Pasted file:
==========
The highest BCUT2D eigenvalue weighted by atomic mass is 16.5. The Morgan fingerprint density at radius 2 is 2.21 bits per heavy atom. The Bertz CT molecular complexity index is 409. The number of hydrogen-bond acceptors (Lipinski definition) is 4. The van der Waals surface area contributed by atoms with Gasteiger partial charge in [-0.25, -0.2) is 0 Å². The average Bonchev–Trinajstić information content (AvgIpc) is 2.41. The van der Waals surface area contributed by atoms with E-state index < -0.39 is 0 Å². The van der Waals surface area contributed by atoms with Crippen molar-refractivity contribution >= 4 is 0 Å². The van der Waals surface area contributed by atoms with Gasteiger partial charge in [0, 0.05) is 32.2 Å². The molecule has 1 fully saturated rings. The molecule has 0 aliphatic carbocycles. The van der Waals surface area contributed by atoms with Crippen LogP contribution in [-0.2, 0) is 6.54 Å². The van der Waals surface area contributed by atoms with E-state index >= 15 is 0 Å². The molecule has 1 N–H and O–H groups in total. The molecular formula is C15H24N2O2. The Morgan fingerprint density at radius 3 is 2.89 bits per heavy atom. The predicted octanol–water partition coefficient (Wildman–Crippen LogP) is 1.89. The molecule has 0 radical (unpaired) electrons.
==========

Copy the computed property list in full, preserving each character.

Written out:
The highest BCUT2D eigenvalue weighted by atomic mass is 16.5. The Morgan fingerprint density at radius 2 is 2.21 bits per heavy atom. The Bertz CT molecular complexity index is 409. The number of hydrogen-bond acceptors (Lipinski definition) is 4. The van der Waals surface area contributed by atoms with Gasteiger partial charge in [-0.25, -0.2) is 0 Å². The average Bonchev–Trinajstić information content (AvgIpc) is 2.41. The van der Waals surface area contributed by atoms with E-state index < -0.39 is 0 Å². The van der Waals surface area contributed by atoms with Crippen molar-refractivity contribution >= 4 is 0 Å². The van der Waals surface area contributed by atoms with Gasteiger partial charge in [0, 0.05) is 32.2 Å². The molecule has 1 fully saturated rings. The molecule has 0 aliphatic carbocycles. The van der Waals surface area contributed by atoms with Crippen LogP contribution in [-0.2, 0) is 6.54 Å². The van der Waals surface area contributed by atoms with E-state index >= 15 is 0 Å². The molecule has 1 N–H and O–H groups in total. The molecular formula is C15H24N2O2. The Morgan fingerprint density at radius 3 is 2.89 bits per heavy atom. The predicted octanol–water partition coefficient (Wildman–Crippen LogP) is 1.89. The molecule has 0 radical (unpaired) electrons.